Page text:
#MeToo, and me, and me, and me
So Joanne already did a great piece about this, but hey, we can never talk enough about sexual assault!
#MeToo invites victims of sexual harassment or assault to share their experience and promote the visibility of this problem. It’s a way of showing solidarity as well, but it can be very hard to take in — it was heartbreaking for me to see how many of my friends have had these experiences, and I know it hurt them to learn about mine.
I’ve heard people say that depending on how detailed the accounts are, some survivors have difficulty going on social media, as it makes them re-live their own trauma. Some people wonder if the sheer volume of confessions may desensitize people to the problem, and they might just ignore it. Other critics wonder if the trending of this hashtag minimises it and turns it into another internet fad.
But I believe that it’s a good thing, that it really makes people wake up and realise just how common this is. It initiates a conversation and demands that we acknowledge how prevalent sexual harassment and assault is in our society. I think it’s especially important to discuss in the current climate, after the revelation of Harvey Weinstein’s multiple assaults and the messages being sent out from the White House — that even if a man brags about assaulting a woman, he can go on to be the President of the United States.
I think this hashtag opens up the field for awareness and discussion, and the debunking of myths — that sexual assault is really rare, that it only happens to women, that sexual assault cannot occur between a married couple, or boyfriend and girlfriend, that a victim could possibly have been “asking for it” based on their behaviour, what he or she was wearing, or if they were drunk or not.
A man much older than me repeatedly touched and grabbed my body when I was by myself in Germany and unable to speak the language. On more than one occasion I’ve been asked to get into a stranger’s car. I’ve been groped while dancing with my friends. A man came very close behind me and said inappropriate things to me in a shopping centre. My ex-boyfriend touched me when I was unable to consent. When I was a minor, I was often harassed while walking home from school. These are common experiences, and the fact that we normalize things like this is a huge problem, because it tells people that this is okay when it’s not.
I personally can’t believe that sexual harassment is still considered a joke and put into various movies and TV shows for laughs — even movies directed at little kids. I’m sure we can all think of examples in popular media where a woman has been cat-called or touched without her consent, and it’s played for comedy.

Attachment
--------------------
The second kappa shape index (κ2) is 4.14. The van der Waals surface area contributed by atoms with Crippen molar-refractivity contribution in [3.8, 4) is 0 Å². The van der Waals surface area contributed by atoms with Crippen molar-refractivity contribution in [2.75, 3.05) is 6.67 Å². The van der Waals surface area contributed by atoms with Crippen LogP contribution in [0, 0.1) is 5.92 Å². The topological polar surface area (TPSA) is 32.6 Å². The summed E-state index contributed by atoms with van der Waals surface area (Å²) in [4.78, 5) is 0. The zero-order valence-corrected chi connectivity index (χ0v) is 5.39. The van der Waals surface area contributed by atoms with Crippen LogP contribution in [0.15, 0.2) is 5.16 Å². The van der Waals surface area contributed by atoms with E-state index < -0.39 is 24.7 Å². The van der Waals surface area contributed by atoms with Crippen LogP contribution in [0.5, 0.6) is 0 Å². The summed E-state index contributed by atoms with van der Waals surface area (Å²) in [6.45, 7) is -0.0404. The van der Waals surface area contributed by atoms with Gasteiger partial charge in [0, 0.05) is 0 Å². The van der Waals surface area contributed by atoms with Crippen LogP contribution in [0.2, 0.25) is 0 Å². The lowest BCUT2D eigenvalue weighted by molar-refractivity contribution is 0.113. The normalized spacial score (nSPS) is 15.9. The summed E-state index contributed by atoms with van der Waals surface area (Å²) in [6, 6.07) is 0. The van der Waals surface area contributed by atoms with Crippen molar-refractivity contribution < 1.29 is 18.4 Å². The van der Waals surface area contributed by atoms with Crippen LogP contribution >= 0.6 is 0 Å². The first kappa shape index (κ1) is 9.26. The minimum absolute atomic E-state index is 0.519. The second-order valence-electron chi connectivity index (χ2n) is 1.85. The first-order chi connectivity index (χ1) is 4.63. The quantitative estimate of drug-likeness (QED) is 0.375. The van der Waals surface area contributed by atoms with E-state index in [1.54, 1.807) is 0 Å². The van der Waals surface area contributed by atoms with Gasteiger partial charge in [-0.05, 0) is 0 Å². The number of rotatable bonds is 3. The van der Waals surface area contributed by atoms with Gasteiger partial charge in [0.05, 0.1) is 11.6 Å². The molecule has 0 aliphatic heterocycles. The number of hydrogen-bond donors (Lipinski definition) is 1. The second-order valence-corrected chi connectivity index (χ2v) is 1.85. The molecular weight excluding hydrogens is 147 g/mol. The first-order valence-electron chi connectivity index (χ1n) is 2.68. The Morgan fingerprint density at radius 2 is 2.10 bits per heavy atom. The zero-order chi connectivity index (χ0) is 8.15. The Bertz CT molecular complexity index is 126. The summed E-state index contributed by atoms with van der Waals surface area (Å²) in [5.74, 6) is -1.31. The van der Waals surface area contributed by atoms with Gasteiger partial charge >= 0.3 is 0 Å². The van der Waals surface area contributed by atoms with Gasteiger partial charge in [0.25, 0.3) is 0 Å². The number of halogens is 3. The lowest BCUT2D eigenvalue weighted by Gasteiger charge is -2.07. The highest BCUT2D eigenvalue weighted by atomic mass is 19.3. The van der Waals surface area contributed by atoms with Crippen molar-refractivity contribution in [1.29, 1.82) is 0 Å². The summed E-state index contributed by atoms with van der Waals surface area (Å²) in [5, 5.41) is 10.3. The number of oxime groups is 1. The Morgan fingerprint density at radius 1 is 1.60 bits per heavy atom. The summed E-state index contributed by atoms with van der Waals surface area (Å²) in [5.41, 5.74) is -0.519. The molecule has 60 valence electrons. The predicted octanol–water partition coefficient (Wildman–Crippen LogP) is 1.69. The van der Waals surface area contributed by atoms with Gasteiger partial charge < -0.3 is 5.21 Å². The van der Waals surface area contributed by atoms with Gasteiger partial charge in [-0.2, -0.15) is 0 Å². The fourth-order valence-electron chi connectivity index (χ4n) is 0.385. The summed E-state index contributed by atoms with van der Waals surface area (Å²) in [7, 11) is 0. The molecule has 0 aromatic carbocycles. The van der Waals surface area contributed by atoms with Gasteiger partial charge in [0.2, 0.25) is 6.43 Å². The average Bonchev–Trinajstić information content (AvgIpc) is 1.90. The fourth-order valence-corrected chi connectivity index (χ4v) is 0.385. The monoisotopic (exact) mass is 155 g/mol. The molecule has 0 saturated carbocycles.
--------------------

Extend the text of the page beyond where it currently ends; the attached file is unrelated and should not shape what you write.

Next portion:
Or even when sexual harassment or assault makes the news, an intense debate often follows about whether or not it was the victim’s fault, whether or not the abuser or rapist knew what they were doing, how tragic it would be if the rapist lost their scholarship because of the girl’s allegations, etc.
As a student, hearing stories from other campuses about sexual assault victims not being believed or supported by their institutions, or seeing videos of fraternities having parades denying what “no” means, or having warnings issued about a spree of sexual assaults, it makes me really realize how vulnerable we are as a student population to the attitudes of our schools and how they deal with things like this.
I believe that the hashtag, and most importantly the awareness and discussion surrounding it, are really important. Too often people sweep it under the rug, say it’s a private issue not a public issue, or criticise victims for making people uncomfortable or creating an awkward climate by coming forward. But that discomfort is nothing compared to the trauma the victims experienced, or the suffocating effects of a society that tells them to just “move on”, not to seek justice, retribution, or closure.
If someone you know, or even someone you don’t know, opens up and shares with you the story of their experience of sexual assault or harassment, the best thing you can do, to combat the endless barrage of disbelief and suspicion thrown at them from all sides, is believe them. Playing devil’s advocate only benefits the abuser, and you can do no wrong by choosing to believe what a victim tells you.
Resources that can help
UVic has various resources available to victims of sexual assault or those seeking counselling. The anti-violence project provides anti-oppressive, sex-positive services and one-on-one support in the Student Union Building room B027, or you can email them at email@example.com. The university’s counselling services are free and confidential, and provide individual or group sessions (email: firstname.lastname@example.org).